Andy Greenberg — Wired

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The president’s job is to manage risk. But Trump is the risk.


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But he has always played with other people’s money and other people’s lives. “The president was probably in a position to make riskier decisions in life because he was fabulously rich from birth,” says Murphy. “But it’s also true he has had a reputation for risk not backed up by reality. His name is on properties he doesn’t own. We think of him as taking risk in professional life, but a lot of what he does is lend his name to buildings with risks taken by others. He’s built an image as a risk taker, but it’s not clear how much risk he’s taken.”

The complete article

Ezra Klein — Vox

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He Was a Science Star. Then He Promoted a Questionable Cure for Covid-19.


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The results of his initial trial have yet to be replicated. “I think what he secretly hopes is that no one will ever be able to show anything,” Molina told me. “That all the trials conducted on hydroxychloroquine will not be able to even reach a conclusion of no efficacy.” In recent weeks, Raoult has in fact tempered his claims about the virtues of his treatment regimen. The published, peer-reviewed version of the final study noted that another two patients had died, bringing the total to 10. Where the earlier version called the drugs “safe and efficient,” they were now described merely as “safe.”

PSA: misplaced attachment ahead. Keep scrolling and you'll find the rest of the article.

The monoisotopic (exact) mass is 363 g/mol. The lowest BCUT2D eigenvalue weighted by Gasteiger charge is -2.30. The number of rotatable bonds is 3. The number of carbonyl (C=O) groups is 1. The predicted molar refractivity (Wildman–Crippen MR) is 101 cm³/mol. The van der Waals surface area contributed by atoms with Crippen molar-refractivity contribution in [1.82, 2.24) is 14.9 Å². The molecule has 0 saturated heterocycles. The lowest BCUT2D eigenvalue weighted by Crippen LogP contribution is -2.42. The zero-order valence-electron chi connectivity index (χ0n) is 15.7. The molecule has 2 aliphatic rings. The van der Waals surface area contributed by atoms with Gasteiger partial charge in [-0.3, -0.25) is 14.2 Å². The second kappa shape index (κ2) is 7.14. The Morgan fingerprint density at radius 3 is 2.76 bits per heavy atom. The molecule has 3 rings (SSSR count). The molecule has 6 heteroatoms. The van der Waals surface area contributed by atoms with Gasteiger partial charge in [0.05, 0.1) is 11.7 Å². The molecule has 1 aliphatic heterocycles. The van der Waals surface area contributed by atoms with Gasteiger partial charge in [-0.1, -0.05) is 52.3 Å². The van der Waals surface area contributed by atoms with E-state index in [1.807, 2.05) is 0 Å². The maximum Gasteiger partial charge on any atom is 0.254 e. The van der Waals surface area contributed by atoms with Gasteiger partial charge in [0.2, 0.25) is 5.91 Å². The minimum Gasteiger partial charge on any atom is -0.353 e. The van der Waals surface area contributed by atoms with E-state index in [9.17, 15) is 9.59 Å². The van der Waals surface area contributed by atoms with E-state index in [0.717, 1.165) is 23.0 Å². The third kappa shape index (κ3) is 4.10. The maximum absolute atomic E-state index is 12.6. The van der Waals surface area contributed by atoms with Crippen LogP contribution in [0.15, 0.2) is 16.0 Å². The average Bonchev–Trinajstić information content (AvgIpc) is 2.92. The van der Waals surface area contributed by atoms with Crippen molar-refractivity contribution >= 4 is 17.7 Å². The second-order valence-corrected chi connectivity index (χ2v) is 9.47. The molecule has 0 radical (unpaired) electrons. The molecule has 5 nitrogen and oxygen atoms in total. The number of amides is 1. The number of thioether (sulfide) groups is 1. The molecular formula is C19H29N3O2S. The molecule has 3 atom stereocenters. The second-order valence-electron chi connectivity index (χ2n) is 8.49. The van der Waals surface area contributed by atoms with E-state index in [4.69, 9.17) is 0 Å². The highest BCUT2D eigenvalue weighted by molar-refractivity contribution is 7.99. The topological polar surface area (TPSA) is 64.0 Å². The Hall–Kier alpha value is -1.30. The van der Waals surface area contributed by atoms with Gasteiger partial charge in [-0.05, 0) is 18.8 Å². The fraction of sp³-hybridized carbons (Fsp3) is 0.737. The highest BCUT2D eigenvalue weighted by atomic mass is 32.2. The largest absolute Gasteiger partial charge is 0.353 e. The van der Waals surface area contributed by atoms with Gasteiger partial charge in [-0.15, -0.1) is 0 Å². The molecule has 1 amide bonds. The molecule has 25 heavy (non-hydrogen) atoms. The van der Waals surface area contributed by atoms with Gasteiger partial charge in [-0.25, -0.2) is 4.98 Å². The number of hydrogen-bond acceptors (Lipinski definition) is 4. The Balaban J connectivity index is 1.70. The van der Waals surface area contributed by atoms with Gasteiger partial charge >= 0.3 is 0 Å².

He has shown flickers of what appears to be doubt. In one interview, Raoult quoted Camus, from the fatalistic coda of “The Stranger,” hoping that “on the day of my execution there should be a huge crowd of spectators, and that they should greet me with howls of hatred.”

The Woman Who Can Smell Parkinson’s


Morgan Freeman Takes Off


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An old article published in 1988.

Walking along 42nd Street, Morgan Freeman talks about the performances he most admires—not the Orson Welles of Citizen Kane but the Orson Welles of Touch of Evil; not the Laurence Olivier of Hamlet but the Laurence Olivier of Khartoum. He stops on the sidewalk, raises his right hand to his forehead in a snappy salute. “Now, that’s the level of performance you strive for.”

Like Freeman’s performance in Street Smart. Vicious yet charming, scary yet seductive, menacing yet amiable, the kind of guy who can hold a gun to your throat, then slowly smile, pat you on the cheek, and say, “Come on. I’ll buy you a cuppa coffee.” Freeman’s Fast Black has all the oxymorons you’d expect in a routinely first-rate portrayal of a pimp. But he takes them to a level deeper, playing a man so tautly in control he could snap into psychosis at any second, a man, most of all, who knows that a large part of being a successful pimp is being a gifted actor.

The complete article